• Have your child help prepare the celebration.
  • Make cupcakes or cookies. Kids love to bake.
  • Make some decorations.
  • Have your child tell others at the celebration (family and close friends what they have accomplished!  A public announcement that they will now use underwear.
  • Let them show others their “big girl or boy” underwear.
  • This is a time that you and your child can feel proud of what you have accomplished. A time to celebrate your child as they are no longer a baby with diapers.

         Best wishes on your potty training journey!  Remember The Potty Fairy !

The Potty Fairy book is available in English, Spanish and French. All versions can be purchased on Amazon and Barnes and Noble. English versions and eBooks are available on our website at 25% of.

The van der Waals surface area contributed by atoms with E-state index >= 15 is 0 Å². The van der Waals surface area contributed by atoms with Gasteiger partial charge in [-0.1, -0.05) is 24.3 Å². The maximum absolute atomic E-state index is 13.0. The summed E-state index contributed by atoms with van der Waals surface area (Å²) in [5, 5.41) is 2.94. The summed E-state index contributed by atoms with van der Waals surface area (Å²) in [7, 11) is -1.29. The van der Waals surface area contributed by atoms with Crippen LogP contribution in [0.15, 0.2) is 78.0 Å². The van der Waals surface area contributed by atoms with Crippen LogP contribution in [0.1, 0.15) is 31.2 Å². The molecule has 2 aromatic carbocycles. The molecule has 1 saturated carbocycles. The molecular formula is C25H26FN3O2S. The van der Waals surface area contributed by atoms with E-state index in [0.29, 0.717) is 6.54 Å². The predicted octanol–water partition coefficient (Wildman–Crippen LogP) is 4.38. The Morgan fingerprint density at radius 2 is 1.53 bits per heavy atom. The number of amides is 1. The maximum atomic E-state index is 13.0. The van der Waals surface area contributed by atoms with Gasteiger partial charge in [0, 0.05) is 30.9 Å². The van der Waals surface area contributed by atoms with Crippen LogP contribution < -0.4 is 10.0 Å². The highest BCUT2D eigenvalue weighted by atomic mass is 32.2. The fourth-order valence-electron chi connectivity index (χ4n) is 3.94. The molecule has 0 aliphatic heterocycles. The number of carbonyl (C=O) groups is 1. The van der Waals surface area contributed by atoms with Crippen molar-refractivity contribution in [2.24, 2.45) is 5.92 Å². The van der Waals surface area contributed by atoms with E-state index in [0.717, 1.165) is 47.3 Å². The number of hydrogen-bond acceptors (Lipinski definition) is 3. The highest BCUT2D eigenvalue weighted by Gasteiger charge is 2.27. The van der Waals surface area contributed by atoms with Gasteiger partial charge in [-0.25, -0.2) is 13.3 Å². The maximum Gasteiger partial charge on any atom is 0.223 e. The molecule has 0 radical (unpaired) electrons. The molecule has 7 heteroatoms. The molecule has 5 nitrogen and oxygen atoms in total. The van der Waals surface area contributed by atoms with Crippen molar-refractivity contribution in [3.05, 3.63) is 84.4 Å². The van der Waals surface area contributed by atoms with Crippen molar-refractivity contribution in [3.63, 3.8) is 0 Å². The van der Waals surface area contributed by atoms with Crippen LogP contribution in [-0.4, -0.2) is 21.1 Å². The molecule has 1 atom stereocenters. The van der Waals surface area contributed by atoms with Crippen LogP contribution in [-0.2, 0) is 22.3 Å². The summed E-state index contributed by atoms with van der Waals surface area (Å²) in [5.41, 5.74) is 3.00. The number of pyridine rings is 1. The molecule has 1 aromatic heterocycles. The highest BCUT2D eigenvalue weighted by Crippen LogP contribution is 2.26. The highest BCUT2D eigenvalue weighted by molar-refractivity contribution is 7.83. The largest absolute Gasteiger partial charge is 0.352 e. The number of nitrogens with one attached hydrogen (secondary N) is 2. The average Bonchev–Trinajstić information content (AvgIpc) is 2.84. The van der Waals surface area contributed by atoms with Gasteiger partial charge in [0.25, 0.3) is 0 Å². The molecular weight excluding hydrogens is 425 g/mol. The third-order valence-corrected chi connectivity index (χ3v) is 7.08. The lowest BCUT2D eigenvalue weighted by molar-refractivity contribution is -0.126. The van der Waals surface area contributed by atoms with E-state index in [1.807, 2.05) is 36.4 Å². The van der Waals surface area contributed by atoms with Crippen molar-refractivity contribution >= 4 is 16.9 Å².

Book- 3 languages
Copyright 2018

Potty Training for Preschool

 

Elementary pupils sitting on the floor in a classroom

Your child is starting preschool. Hopefully, your child is potty trained by now, but it might be that your child might not be quite ready yet. It’s natural, and not unusual, to feel a sense of panic if your child isn’t completely potty trained yet. Give yourself plenty of time to potty train your child prior to your child attending preschool. Feeling rushed is not a good way to start! Figure out a schedule to train your child before that first day of preschool. Plan for success. 

Most preschools expect that children attending the preschool will be potty trained. 70 percent of parents believe that children should be potty trained prior to going to preschool. Before selecting a preschool, ask about the potty training policy. If your child is not ready for potty training and you desire a preschool setting for your child look around as not all preschools require potty trained students.